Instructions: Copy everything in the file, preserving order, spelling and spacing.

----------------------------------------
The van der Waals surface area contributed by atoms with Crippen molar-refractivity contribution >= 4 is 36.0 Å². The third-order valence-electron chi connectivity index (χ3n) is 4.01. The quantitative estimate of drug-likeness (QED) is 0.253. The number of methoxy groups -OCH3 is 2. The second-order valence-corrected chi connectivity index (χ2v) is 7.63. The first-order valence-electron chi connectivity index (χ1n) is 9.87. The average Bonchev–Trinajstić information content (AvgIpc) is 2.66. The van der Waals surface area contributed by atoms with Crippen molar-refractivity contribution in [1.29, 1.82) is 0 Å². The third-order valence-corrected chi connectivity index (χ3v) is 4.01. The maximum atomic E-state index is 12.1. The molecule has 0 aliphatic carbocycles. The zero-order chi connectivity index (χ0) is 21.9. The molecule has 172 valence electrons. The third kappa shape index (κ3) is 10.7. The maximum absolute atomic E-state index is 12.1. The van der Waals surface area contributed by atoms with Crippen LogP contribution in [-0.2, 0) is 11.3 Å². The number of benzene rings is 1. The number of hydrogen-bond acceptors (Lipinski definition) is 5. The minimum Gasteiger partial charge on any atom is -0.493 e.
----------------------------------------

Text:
The van der Waals surface area contributed by atoms with Crippen molar-refractivity contribution >= 4 is 36.0 Å². The third-order valence-electron chi connectivity index (χ3n) is 4.01. The quantitative estimate of drug-likeness (QED) is 0.253. The number of methoxy groups -OCH3 is 2. The second-order valence-corrected chi connectivity index (χ2v) is 7.63. The first-order valence-electron chi connectivity index (χ1n) is 9.87. The average Bonchev–Trinajstić information content (AvgIpc) is 2.66. The van der Waals surface area contributed by atoms with Crippen molar-refractivity contribution in [1.29, 1.82) is 0 Å². The third-order valence-corrected chi connectivity index (χ3v) is 4.01. The maximum atomic E-state index is 12.1. The molecule has 0 aliphatic carbocycles. The zero-order chi connectivity index (χ0) is 21.9. The molecule has 172 valence electrons. The third kappa shape index (κ3) is 10.7. The maximum absolute atomic E-state index is 12.1. The van der Waals surface area contributed by atoms with Crippen LogP contribution in [-0.2, 0) is 11.3 Å². The number of benzene rings is 1. The number of hydrogen-bond acceptors (Lipinski definition) is 5. The minimum Gasteiger partial charge on any atom is -0.493 e.